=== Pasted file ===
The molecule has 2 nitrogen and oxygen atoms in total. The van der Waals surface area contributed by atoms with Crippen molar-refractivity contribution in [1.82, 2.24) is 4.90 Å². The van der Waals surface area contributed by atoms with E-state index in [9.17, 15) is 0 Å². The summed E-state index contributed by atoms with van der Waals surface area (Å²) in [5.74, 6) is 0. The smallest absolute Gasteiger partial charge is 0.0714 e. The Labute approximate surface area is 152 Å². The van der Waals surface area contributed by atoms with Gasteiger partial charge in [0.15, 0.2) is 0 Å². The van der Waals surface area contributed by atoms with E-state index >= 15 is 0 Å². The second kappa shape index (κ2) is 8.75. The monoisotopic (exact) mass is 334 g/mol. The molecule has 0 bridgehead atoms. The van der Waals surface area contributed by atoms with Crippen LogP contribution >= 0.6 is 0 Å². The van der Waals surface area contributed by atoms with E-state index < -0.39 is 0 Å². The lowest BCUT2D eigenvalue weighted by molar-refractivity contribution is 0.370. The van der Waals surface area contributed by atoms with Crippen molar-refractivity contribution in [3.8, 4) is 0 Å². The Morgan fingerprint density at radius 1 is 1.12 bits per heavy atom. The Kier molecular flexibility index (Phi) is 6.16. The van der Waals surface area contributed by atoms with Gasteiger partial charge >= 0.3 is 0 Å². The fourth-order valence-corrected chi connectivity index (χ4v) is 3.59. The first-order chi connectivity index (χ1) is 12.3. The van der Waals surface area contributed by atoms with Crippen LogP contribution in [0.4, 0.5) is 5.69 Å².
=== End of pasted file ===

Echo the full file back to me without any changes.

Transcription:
The molecule has 2 nitrogen and oxygen atoms in total. The van der Waals surface area contributed by atoms with Crippen molar-refractivity contribution in [1.82, 2.24) is 4.90 Å². The van der Waals surface area contributed by atoms with E-state index in [9.17, 15) is 0 Å². The summed E-state index contributed by atoms with van der Waals surface area (Å²) in [5.74, 6) is 0. The smallest absolute Gasteiger partial charge is 0.0714 e. The Labute approximate surface area is 152 Å². The van der Waals surface area contributed by atoms with Gasteiger partial charge in [0.15, 0.2) is 0 Å². The van der Waals surface area contributed by atoms with E-state index >= 15 is 0 Å². The second kappa shape index (κ2) is 8.75. The monoisotopic (exact) mass is 334 g/mol. The molecule has 0 bridgehead atoms. The van der Waals surface area contributed by atoms with Crippen LogP contribution >= 0.6 is 0 Å². The van der Waals surface area contributed by atoms with E-state index < -0.39 is 0 Å². The lowest BCUT2D eigenvalue weighted by molar-refractivity contribution is 0.370. The van der Waals surface area contributed by atoms with Crippen molar-refractivity contribution in [3.8, 4) is 0 Å². The Morgan fingerprint density at radius 1 is 1.12 bits per heavy atom. The Kier molecular flexibility index (Phi) is 6.16. The van der Waals surface area contributed by atoms with Gasteiger partial charge >= 0.3 is 0 Å². The fourth-order valence-corrected chi connectivity index (χ4v) is 3.59. The first-order chi connectivity index (χ1) is 12.3. The van der Waals surface area contributed by atoms with Crippen LogP contribution in [0.4, 0.5) is 5.69 Å².